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Monsoon may cast a shadow on budget

A failed monsoon could have major bearing on food availability and prices and carries the potential of upsetting targets and allocations of planned public programmes in a year where the government has little room for manoeuvre to spend its way out of a crisis. Gaurav Choudhury reports.

business Updated: Jul 04, 2009 02:40 IST
Gaurav Choudhury

Finance minister Pranab Mukherjee, 73, has begun giving final touches for a full budget presentation for 2009-10 with the spectre of a failed monsoon looming large over the horizon.

A failed monsoon could have major bearing on food availability and prices and carries the potential of upsetting targets and allocations of planned public programmes in a year where the government has little room for manoeuvre to spend its way out of a crisis.

“Further delays in the monsoons would have implications for gross domestic product (GDP) growth, inflation and the proposed Food Security Act,” said Rohini Malkani of CitiGroup.

Economists said July remains the key month for sowing and the build-up in stocks of rice and wheat does provide cushion and would help avert an outright food crisis.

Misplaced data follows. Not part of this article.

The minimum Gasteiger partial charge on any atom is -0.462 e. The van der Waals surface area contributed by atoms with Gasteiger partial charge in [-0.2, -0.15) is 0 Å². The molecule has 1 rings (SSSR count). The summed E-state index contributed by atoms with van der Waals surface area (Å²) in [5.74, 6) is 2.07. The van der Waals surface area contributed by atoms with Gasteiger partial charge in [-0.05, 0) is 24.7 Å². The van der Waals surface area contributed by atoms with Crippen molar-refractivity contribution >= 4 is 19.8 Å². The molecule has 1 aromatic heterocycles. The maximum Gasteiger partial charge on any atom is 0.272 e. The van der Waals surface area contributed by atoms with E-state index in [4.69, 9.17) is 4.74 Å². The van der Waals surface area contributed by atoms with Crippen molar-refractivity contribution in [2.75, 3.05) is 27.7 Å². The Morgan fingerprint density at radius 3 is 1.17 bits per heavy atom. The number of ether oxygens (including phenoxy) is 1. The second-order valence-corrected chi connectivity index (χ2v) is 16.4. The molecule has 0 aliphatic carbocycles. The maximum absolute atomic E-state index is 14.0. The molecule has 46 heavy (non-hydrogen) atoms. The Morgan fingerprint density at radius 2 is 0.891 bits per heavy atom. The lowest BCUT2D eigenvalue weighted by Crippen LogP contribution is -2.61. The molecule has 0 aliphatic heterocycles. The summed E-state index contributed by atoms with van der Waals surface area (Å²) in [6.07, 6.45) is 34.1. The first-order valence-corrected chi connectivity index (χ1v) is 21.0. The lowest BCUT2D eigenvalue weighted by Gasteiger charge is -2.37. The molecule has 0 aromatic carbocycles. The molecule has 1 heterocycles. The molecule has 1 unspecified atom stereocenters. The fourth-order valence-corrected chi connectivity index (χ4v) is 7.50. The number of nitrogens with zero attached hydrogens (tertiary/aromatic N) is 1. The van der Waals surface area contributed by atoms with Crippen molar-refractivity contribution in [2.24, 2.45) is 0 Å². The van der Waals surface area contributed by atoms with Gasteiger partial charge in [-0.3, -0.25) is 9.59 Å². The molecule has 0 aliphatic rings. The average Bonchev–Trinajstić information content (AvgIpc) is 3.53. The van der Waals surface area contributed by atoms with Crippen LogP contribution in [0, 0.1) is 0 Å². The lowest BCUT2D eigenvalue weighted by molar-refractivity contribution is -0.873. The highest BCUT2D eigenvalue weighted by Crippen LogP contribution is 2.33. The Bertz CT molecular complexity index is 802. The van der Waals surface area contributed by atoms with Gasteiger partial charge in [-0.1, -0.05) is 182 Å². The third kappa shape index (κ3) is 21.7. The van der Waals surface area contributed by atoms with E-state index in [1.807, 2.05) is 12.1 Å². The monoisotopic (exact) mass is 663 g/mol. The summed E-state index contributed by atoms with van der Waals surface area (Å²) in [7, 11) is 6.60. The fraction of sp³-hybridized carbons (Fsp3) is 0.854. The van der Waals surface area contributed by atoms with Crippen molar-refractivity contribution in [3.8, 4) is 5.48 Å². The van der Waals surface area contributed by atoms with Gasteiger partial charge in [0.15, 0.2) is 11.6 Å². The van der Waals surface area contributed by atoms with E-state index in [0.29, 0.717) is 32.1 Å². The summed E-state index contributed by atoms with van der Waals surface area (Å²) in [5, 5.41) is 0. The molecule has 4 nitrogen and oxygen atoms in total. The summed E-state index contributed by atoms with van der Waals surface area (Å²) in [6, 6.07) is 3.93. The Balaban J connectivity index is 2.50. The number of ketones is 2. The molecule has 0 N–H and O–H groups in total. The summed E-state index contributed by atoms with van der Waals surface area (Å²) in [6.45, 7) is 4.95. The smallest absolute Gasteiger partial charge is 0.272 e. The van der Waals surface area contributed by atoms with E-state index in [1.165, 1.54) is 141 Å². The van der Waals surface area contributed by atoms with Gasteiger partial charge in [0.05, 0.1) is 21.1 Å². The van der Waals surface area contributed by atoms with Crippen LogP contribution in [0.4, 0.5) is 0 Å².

Government’s macroeconomic managers face the onerous task of reviving growth in the broader economy that is constrained by a high budget deficit and low tax buoyancy.

All told, the actual gross tax revenue for 2008-09 stood at Rs 609,705 crore, short by over Rs 18,000 crore (or 3 per cent) than the revised budget estimates, presenting Mukherjee and his team with a precarious state of public finances.

A monsoon failure can only aggravate the fiscal stress with a mounting food and fertiliser subsidy bill.

“Monsoon has significant impact on kharif crops like paddy, cotton, sugarcane, groundnuts, maize, pulses and sowing season for kharif crops is June and July,” said Rohan Gupta, economist, Emkay Research. “In crops like paddy, sowing starts after rains and farmers are still waiting for monsoon.”

The government has promised a National Food Security Act that would statutorily require supply of 25 kg of rice or wheat at Rs 3 per kg to poor families, a programme that could raise the food subsidy bill by thousands of crore of rupees.

In 2008-09 the food subsidy bill stood at Rs 43,627 crore.

With rains playing truant and chances of weak kharif crop looming large, maintaining a healthy buffer stock would be critical.

The Centre should be ready with an emergency contingency plan to handle the situation in case of a failed monsoon, said Prem S Vashishtha, former director, Agricultural Economics Research Centre. “The plan should be put in place at the earliest and the government should not tinker with fertiliser subsidy at this juncture.”